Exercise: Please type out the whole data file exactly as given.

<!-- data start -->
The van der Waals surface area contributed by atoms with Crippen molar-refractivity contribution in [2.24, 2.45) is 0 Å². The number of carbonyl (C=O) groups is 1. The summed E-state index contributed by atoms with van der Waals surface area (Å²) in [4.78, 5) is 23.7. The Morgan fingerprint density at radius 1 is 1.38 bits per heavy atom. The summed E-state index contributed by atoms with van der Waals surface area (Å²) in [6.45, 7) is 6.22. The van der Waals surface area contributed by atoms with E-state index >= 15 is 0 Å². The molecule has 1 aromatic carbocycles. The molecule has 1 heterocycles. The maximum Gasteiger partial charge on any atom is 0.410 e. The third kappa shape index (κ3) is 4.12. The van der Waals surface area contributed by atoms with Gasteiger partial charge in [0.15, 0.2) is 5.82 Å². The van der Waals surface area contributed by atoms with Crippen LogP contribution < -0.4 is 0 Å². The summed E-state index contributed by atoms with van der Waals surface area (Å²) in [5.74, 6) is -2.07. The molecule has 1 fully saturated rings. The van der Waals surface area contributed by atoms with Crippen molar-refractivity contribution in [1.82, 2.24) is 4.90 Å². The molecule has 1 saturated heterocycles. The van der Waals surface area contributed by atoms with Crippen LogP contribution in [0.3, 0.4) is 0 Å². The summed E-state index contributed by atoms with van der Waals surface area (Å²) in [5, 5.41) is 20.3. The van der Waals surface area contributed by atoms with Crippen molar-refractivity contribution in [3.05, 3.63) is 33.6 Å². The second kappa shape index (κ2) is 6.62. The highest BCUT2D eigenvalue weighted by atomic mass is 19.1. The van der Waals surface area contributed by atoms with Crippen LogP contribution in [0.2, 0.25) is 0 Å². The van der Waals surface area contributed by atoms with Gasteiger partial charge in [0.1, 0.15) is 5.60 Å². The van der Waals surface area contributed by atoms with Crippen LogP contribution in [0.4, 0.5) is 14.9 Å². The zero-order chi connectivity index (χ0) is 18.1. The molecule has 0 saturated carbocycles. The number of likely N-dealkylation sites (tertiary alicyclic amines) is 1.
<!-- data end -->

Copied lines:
The van der Waals surface area contributed by atoms with Crippen molar-refractivity contribution in [2.24, 2.45) is 0 Å². The number of carbonyl (C=O) groups is 1. The summed E-state index contributed by atoms with van der Waals surface area (Å²) in [4.78, 5) is 23.7. The Morgan fingerprint density at radius 1 is 1.38 bits per heavy atom. The summed E-state index contributed by atoms with van der Waals surface area (Å²) in [6.45, 7) is 6.22. The van der Waals surface area contributed by atoms with E-state index >= 15 is 0 Å². The molecule has 1 aromatic carbocycles. The molecule has 1 heterocycles. The maximum Gasteiger partial charge on any atom is 0.410 e. The third kappa shape index (κ3) is 4.12. The van der Waals surface area contributed by atoms with Gasteiger partial charge in [0.15, 0.2) is 5.82 Å². The van der Waals surface area contributed by atoms with Crippen LogP contribution < -0.4 is 0 Å². The summed E-state index contributed by atoms with van der Waals surface area (Å²) in [5.74, 6) is -2.07. The molecule has 1 fully saturated rings. The van der Waals surface area contributed by atoms with Crippen molar-refractivity contribution in [1.82, 2.24) is 4.90 Å². The molecule has 1 saturated heterocycles. The van der Waals surface area contributed by atoms with Crippen LogP contribution in [0.3, 0.4) is 0 Å². The summed E-state index contributed by atoms with van der Waals surface area (Å²) in [5, 5.41) is 20.3. The van der Waals surface area contributed by atoms with Crippen molar-refractivity contribution in [3.05, 3.63) is 33.6 Å². The second kappa shape index (κ2) is 6.62. The highest BCUT2D eigenvalue weighted by atomic mass is 19.1. The van der Waals surface area contributed by atoms with Crippen LogP contribution in [0.2, 0.25) is 0 Å². The van der Waals surface area contributed by atoms with Gasteiger partial charge in [0.1, 0.15) is 5.60 Å². The van der Waals surface area contributed by atoms with Crippen LogP contribution in [0.4, 0.5) is 14.9 Å². The zero-order chi connectivity index (χ0) is 18.1. The molecule has 0 saturated carbocycles. The number of likely N-dealkylation sites (tertiary alicyclic amines) is 1.